American families are changing; the role of Mom is changing too. How do you feel about trends in family structure?
Yesterday, I reported that 1 in 4 American children are living in single-parent households—and women are heading nearly all of those families. Single-parent families are much more common here than in most other Western societies. This trend is only one of several that are transforming marriage, family, and child rearing. Along with more single-parent families, more unmarried couples and more same-sex couples are raising kids—and more women are choosing to be single Moms by having children without a husband or male partner.
How do Americans feel about all this?
Americans are divided into three categories by their responses, according to a new Pew Research Center study that examined attitudes about single mothers and family-related trends:
- ACCEPTERS (31%) generally feel that these trends make no difference to society. Women are more likely to be in this group, as are Latinos, secular adults, and those who live on the East Coast.
- REJECTERS (32%) dislike every change in family structure, saying that these trends are bad for society. Rejecters tend to be white, older, Republican, married, and religious.
- SKEPTICS (37%) are tolerant of these changes, but worry that they may be bad for American society.Young Americans, Democrats, and minorities tend to be in this category.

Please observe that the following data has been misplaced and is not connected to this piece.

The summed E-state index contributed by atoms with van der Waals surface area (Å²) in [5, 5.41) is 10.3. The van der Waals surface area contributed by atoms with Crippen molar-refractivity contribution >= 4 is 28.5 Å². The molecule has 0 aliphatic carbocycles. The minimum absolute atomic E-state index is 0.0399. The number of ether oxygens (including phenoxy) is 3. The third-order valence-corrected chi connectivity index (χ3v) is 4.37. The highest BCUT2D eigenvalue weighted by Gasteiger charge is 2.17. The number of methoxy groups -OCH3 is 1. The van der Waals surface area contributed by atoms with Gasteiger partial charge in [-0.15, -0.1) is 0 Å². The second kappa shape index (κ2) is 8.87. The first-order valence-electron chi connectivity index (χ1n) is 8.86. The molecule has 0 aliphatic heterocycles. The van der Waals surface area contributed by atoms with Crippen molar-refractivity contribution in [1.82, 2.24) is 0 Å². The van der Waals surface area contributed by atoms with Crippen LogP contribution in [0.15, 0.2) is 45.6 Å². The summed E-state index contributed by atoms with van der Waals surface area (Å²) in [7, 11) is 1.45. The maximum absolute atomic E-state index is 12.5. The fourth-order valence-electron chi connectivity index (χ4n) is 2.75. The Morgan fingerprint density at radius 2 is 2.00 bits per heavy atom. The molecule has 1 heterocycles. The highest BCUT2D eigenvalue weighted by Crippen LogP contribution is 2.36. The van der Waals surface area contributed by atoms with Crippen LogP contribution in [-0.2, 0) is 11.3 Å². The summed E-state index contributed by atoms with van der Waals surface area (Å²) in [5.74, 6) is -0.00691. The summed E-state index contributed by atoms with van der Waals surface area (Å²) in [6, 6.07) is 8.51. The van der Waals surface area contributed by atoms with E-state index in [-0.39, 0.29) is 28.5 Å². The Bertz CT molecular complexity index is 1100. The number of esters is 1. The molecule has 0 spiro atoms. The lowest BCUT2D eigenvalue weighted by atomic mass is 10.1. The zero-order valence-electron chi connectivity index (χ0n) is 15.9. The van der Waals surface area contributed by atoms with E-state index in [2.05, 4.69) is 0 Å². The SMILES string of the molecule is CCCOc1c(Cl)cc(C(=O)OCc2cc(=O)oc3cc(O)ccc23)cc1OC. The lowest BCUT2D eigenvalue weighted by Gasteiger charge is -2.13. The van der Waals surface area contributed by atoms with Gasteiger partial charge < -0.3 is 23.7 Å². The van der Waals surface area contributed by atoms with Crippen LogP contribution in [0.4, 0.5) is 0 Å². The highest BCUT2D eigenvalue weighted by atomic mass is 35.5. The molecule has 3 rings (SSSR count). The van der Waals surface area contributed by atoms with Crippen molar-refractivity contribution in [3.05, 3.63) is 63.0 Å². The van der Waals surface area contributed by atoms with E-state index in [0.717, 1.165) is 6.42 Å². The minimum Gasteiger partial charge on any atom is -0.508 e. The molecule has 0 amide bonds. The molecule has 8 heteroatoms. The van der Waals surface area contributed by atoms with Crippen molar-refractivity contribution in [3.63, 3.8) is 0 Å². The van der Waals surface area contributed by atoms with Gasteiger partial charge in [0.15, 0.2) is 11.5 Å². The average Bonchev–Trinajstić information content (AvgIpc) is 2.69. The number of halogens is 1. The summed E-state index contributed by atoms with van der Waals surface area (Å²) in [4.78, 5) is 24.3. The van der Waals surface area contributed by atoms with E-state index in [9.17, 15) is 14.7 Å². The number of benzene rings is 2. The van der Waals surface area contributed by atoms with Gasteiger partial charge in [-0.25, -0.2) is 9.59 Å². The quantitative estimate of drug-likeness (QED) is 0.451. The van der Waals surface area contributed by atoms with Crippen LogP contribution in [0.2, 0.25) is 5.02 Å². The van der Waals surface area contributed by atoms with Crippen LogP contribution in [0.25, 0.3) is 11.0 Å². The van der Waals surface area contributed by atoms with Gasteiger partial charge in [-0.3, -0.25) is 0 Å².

There’s more! Single Moms get special attention, and it’s not positive. Almost all Skeptics and Rejecters agree that a single woman having children without a male partner to help them is bad for society. How did the Accepters respond to this question? Well, they were—more accepting. Only 2% of Accepters expressed the strong negative viewpoint on single motherhood. While they were accepting, however, they weren’t overflowing with praise. Only 13% of Accepters said that women raising kids without a male partner is good for society.
How do you feel about single Moms overall?
Are single Moms good or bad for our society?
Does single motherhood really make any difference?
(Originally published at www.OurValues.org, an online experiment in civil dialogue on American values.)